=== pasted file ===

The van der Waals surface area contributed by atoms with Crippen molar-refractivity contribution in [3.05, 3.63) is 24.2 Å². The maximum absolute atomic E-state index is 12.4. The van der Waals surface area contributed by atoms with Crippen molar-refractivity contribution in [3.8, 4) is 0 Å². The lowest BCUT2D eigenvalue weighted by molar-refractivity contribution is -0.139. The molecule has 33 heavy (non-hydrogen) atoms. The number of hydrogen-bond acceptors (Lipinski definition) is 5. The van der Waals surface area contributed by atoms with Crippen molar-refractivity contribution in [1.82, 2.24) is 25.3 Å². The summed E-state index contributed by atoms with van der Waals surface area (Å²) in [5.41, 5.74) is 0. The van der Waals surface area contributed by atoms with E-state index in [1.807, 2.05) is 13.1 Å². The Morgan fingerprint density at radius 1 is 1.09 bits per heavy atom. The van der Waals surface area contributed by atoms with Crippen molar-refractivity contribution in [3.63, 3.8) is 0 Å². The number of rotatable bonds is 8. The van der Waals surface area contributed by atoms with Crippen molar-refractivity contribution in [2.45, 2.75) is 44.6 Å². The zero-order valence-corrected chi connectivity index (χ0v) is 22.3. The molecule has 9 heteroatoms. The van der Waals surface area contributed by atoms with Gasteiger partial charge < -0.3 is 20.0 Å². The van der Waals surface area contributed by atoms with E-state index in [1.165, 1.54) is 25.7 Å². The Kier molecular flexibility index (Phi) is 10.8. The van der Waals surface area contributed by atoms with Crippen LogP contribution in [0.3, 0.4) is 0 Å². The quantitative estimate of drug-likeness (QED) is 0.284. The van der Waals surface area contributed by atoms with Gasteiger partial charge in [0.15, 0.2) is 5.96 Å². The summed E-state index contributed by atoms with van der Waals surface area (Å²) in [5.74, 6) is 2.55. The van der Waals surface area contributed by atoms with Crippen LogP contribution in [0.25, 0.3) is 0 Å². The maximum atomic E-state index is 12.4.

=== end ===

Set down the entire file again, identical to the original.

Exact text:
The van der Waals surface area contributed by atoms with Crippen molar-refractivity contribution in [3.05, 3.63) is 24.2 Å². The maximum absolute atomic E-state index is 12.4. The van der Waals surface area contributed by atoms with Crippen molar-refractivity contribution in [3.8, 4) is 0 Å². The lowest BCUT2D eigenvalue weighted by molar-refractivity contribution is -0.139. The molecule has 33 heavy (non-hydrogen) atoms. The number of hydrogen-bond acceptors (Lipinski definition) is 5. The van der Waals surface area contributed by atoms with Crippen molar-refractivity contribution in [1.82, 2.24) is 25.3 Å². The summed E-state index contributed by atoms with van der Waals surface area (Å²) in [5.41, 5.74) is 0. The van der Waals surface area contributed by atoms with E-state index in [1.807, 2.05) is 13.1 Å². The Morgan fingerprint density at radius 1 is 1.09 bits per heavy atom. The van der Waals surface area contributed by atoms with Crippen molar-refractivity contribution in [3.63, 3.8) is 0 Å². The number of rotatable bonds is 8. The van der Waals surface area contributed by atoms with Crippen molar-refractivity contribution in [2.45, 2.75) is 44.6 Å². The zero-order valence-corrected chi connectivity index (χ0v) is 22.3. The molecule has 9 heteroatoms. The van der Waals surface area contributed by atoms with Gasteiger partial charge < -0.3 is 20.0 Å². The van der Waals surface area contributed by atoms with E-state index in [1.165, 1.54) is 25.7 Å². The Kier molecular flexibility index (Phi) is 10.8. The van der Waals surface area contributed by atoms with Crippen LogP contribution in [0.3, 0.4) is 0 Å². The quantitative estimate of drug-likeness (QED) is 0.284. The van der Waals surface area contributed by atoms with Gasteiger partial charge in [0.15, 0.2) is 5.96 Å². The summed E-state index contributed by atoms with van der Waals surface area (Å²) in [5.74, 6) is 2.55. The van der Waals surface area contributed by atoms with Crippen LogP contribution in [0.25, 0.3) is 0 Å². The maximum atomic E-state index is 12.4.